The NFL itself is hardly known for its openness—it has been criticized for its management of various incidents of domestic violence among players, and it took until 2016 for the league to acknowledge research linking football collisions with brain damage—but its films division has been slightly less guarded. An episode of the twelfth season of Hard Knocks, which focused on the Los Angeles Rams, depicted a meeting led by head coach Jeff Fisher in which he explains in detail how and where players should stand on the sideline during the performance of the Star-Spangled Banner—down to the position of their helmets. “This is important to us. This is what it looks like,” Fisher says during the meeting. “It’s an opportunity to realize how lucky you are and what you’re doing, what you’re about ready to do. That’s how you show your opponent that you’re ready to play. That’s how you start a game.”

Similarly, a recent episode of Amazon’s All or Nothing depicting the Dallas Cowboys’ 2017 season included audio of owner Jerry Jones instructing the team to kneel “in the name of unity” before the anthem—but stand during it—at a high-profile Monday night game following President Donald Trump’s remarks condemning player protests. As the moment plays out on camera, the team is roundly booed by fans who interpret the gesture as a protest.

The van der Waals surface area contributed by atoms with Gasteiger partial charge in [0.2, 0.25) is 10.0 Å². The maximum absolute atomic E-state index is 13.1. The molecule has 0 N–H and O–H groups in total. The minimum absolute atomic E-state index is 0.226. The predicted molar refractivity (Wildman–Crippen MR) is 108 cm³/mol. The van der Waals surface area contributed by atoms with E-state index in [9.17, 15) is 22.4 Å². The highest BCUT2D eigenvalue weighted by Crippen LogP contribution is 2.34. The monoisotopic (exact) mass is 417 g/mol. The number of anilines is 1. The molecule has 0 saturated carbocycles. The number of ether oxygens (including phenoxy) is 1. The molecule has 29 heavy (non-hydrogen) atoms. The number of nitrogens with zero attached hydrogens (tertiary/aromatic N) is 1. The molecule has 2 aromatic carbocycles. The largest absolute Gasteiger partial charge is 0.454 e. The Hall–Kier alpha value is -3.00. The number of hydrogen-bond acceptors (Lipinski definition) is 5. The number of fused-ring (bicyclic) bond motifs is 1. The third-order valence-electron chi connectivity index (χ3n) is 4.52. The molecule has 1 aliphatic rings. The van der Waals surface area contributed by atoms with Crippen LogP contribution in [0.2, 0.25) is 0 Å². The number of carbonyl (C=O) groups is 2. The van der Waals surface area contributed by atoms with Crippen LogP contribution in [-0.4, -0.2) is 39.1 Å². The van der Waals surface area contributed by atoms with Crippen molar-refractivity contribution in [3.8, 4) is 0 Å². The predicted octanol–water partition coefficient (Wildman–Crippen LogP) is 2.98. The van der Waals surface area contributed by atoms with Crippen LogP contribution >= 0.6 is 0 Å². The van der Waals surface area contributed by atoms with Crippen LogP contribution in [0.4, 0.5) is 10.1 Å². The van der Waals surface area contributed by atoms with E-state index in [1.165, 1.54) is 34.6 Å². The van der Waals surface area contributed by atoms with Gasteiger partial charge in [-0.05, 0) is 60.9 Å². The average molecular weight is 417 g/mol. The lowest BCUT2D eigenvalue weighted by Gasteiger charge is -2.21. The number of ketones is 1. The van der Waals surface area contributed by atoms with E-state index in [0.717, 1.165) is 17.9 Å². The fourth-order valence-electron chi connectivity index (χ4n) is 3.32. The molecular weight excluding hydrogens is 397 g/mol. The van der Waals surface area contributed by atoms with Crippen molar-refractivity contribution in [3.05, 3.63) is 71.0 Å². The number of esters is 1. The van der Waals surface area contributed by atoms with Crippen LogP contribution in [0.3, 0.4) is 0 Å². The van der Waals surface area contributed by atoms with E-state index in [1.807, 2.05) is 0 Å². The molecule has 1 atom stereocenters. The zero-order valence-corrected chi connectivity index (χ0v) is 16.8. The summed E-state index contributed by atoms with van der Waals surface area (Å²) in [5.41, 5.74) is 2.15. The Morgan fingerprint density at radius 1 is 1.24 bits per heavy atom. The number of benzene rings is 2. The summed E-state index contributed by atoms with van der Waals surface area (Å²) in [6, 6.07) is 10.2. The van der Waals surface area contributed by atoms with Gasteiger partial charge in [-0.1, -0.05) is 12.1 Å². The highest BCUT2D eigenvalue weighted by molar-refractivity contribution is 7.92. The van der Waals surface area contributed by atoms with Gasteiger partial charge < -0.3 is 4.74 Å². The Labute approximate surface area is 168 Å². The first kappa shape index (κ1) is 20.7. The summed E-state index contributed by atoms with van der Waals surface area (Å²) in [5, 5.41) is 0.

But neither one of those scenes shows a flat-out rejection of league policy, whether by owner or player. (“I don’t think [Hard Knocks] is the place to bring up politics, or personal issues, or that controversy,” says Buccaneers chief operating officer Brian Ford.) In a 2011 essay for Salon, television critic Matt Zoller Seitz described NFL Films as “the greatest in-house P.R. machine in pro sports history.” Rodgers, the NFL Films producer, takes a more nuanced stance. “NFL Films spent decades building players up as heroes, we made them larger than life with orchestral music,” he says. “What we wanted to do with Hard Knocks was show the other side. They aren’t heroes. They are men, trying to earn a job, just like all of us do coming out of college. That was the attraction, being able to show an empathetic side of football that nobody had really seen because we built the players up as if they had super powers. We wanted to make them more accessible as humans.”

And so Hard Knocks has gently acknowledged the anthem issue on tape and tiptoed around others. (Consider a 2012 episode showing Joe Philbin, then the head coach of the Miami Dolphins, firing player Chad Johnson for his off-field antics; those antics, obliquely referenced in the taped exchange, included Johnson’s fresh arrest, and later conviction, for a physical altercation with his then-wife.) The dominant narrative going into the new NFL season will undoubtedly be its new anthem policy. As the debate warms from a simmer to a boil between the league and its players, NFL Films and Hard Knocks will find itself stuck between serving two missions: humanizing its superhuman stars, and shoring up support for the Greatest Show on Turf.